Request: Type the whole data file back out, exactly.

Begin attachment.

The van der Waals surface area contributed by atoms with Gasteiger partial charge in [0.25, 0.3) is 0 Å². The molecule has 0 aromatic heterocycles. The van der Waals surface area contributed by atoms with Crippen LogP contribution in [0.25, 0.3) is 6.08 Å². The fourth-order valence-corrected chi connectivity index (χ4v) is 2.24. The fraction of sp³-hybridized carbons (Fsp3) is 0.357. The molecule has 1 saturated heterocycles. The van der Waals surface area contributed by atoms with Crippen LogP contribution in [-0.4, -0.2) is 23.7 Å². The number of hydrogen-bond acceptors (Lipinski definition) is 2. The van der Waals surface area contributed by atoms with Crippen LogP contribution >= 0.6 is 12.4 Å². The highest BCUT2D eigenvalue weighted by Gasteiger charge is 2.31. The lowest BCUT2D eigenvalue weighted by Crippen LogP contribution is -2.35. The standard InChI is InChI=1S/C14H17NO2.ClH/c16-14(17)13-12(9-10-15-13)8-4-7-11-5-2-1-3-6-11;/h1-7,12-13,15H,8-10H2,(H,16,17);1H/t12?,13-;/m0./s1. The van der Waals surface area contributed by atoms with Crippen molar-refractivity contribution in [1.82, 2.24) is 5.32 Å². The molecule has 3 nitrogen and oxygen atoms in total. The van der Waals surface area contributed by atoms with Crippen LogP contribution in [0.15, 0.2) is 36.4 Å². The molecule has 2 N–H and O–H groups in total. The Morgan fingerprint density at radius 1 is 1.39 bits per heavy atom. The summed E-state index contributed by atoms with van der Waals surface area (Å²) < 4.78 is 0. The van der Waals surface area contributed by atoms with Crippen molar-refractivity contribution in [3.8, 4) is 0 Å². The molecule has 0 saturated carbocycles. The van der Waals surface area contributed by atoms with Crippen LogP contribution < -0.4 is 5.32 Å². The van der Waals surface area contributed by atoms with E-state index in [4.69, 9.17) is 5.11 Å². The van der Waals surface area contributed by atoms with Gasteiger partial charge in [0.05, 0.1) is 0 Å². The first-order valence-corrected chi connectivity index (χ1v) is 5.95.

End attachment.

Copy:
The van der Waals surface area contributed by atoms with Gasteiger partial charge in [0.25, 0.3) is 0 Å². The molecule has 0 aromatic heterocycles. The van der Waals surface area contributed by atoms with Crippen LogP contribution in [0.25, 0.3) is 6.08 Å². The fourth-order valence-corrected chi connectivity index (χ4v) is 2.24. The fraction of sp³-hybridized carbons (Fsp3) is 0.357. The molecule has 1 saturated heterocycles. The van der Waals surface area contributed by atoms with Crippen LogP contribution in [-0.4, -0.2) is 23.7 Å². The number of hydrogen-bond acceptors (Lipinski definition) is 2. The van der Waals surface area contributed by atoms with Crippen LogP contribution >= 0.6 is 12.4 Å². The highest BCUT2D eigenvalue weighted by Gasteiger charge is 2.31. The lowest BCUT2D eigenvalue weighted by Crippen LogP contribution is -2.35. The standard InChI is InChI=1S/C14H17NO2.ClH/c16-14(17)13-12(9-10-15-13)8-4-7-11-5-2-1-3-6-11;/h1-7,12-13,15H,8-10H2,(H,16,17);1H/t12?,13-;/m0./s1. The van der Waals surface area contributed by atoms with Crippen molar-refractivity contribution in [1.82, 2.24) is 5.32 Å². The molecule has 3 nitrogen and oxygen atoms in total. The van der Waals surface area contributed by atoms with Crippen LogP contribution in [0.15, 0.2) is 36.4 Å². The molecule has 2 N–H and O–H groups in total. The Morgan fingerprint density at radius 1 is 1.39 bits per heavy atom. The summed E-state index contributed by atoms with van der Waals surface area (Å²) < 4.78 is 0. The van der Waals surface area contributed by atoms with Crippen molar-refractivity contribution in [3.8, 4) is 0 Å². The molecule has 0 saturated carbocycles. The van der Waals surface area contributed by atoms with Crippen LogP contribution < -0.4 is 5.32 Å². The van der Waals surface area contributed by atoms with E-state index in [4.69, 9.17) is 5.11 Å². The van der Waals surface area contributed by atoms with Gasteiger partial charge in [0.05, 0.1) is 0 Å². The first-order valence-corrected chi connectivity index (χ1v) is 5.95.